Fig. 8.

Cell cycle regulators controlling stem cell self-renewal. As embryonic development proceeds in vertebrates, the morula (a cluster of totipotent cells) develops into a hollow sphere called the blastocyst. The outer layer of the blastocyst (trophectoderm) will eventually give rise to the placenta and extra-embryonic tissues. The inner cell mass is made up of pluripotent cells that form the embryo and is a source of embryonic stem cells (ESCs). During gastrulation, the three germinal layers - ectoderm, endoderm and mesoderm - are formed from the inner cell mass. Neural stem cells are multipotent cells derived from the ectoderm that can differentiate into neurons, whereas mesenchymal stem cells are multipotent cells derived from the mesoderm that can differentiate into myoblasts. Components of the cell cycle machinery (yellow boxes) regulate transcription factors involved in self-renewal (green oval) or differentiation (red ovals) to activate (green arrows) or inhibit (red lines) the expression of genes that maintain self-renewal (dark green boxes) or initiate differentiation (dark red boxes). Dashed arrows denote other lineages that are not shown. X indicates unknown proteins.

Fig. 8.

Cell cycle regulators controlling stem cell self-renewal. As embryonic development proceeds in vertebrates, the morula (a cluster of totipotent cells) develops into a hollow sphere called the blastocyst. The outer layer of the blastocyst (trophectoderm) will eventually give rise to the placenta and extra-embryonic tissues. The inner cell mass is made up of pluripotent cells that form the embryo and is a source of embryonic stem cells (ESCs). During gastrulation, the three germinal layers - ectoderm, endoderm and mesoderm - are formed from the inner cell mass. Neural stem cells are multipotent cells derived from the ectoderm that can differentiate into neurons, whereas mesenchymal stem cells are multipotent cells derived from the mesoderm that can differentiate into myoblasts. Components of the cell cycle machinery (yellow boxes) regulate transcription factors involved in self-renewal (green oval) or differentiation (red ovals) to activate (green arrows) or inhibit (red lines) the expression of genes that maintain self-renewal (dark green boxes) or initiate differentiation (dark red boxes). Dashed arrows denote other lineages that are not shown. X indicates unknown proteins.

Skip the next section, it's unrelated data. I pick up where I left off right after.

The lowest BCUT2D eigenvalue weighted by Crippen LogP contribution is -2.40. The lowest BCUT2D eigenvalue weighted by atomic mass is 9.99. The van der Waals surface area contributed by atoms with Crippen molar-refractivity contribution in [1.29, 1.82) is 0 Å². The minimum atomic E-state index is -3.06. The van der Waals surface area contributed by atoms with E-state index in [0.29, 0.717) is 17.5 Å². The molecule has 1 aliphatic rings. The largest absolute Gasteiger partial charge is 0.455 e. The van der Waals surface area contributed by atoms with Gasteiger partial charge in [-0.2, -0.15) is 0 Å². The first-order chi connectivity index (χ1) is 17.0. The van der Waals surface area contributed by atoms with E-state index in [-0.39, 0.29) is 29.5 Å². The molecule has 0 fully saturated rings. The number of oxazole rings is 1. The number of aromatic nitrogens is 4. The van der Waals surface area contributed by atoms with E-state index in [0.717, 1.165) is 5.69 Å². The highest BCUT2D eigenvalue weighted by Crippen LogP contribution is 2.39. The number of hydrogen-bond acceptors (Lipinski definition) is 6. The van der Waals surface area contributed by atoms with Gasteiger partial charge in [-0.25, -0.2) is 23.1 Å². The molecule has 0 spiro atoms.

In contrast to Cdks and cyclins, negative regulators of cell cycle progression activate differentiation factors or inhibit self-renewal factors to induce differentiation. For example, p27 also impinges upon Ngn2 in NSCs but, contrary to the impairment of function associated with the phosphorylation by Cdk/cyclin complexes, p27 interacts with Ngn2 to stabilize it and consequently allow it to enhance the expression of proneural genes required for neurogenesis (Nguyen et al., 2006). The effects of Cdk phosphorylation on MyoD can similarly be counteracted by association with p57, which in turn promotes the accumulation of MyoD and the transactivation of muscle-specific genes (Reynaud et al., 2000). Two separate studies have recently shown that the binding of p21 and p27 to the enhancer of Sox2, which encodes an HMG-box transcription factor essential for the maintenance of stem cell identity, is key to its transcriptional silencing so that differentiation can be initiated in NSCs and ESCs (Li et al., 2012a; Marqués-Torrejón et al., 2013). Taking into consideration the extensive involvement of Cdks, cyclins and CKIs in the specification of cell fate (Fig. 8), the longstanding view that cell cycle regulation revolves around the coordination of events required for the duplication of a cell (e.g. DNA replication, mitosis and cytokinesis) should only be applied to unicellular organisms, in which the outcome of cell division is purely the production of two identical daughter cells. In multicellular organisms, the decision to divide has to be integrated with external environmental cues and internal cellular status to define the type of daughter cells generated during cell division. In these instances, cell cycle regulators are endowed with additional responsibilities that will ensure the timely production of appropriate cell types during the course of development. This is probably why higher organisms have acquired additional cell cycle members such that each can be specialized for eliciting particular responses in specific organs. In time, sophisticated analysis on an organismal level is bound to uncover additional links between the cell cycle and self-renewal/differentiation machineries.

Cdks, cyclins and CKIs in neuronal function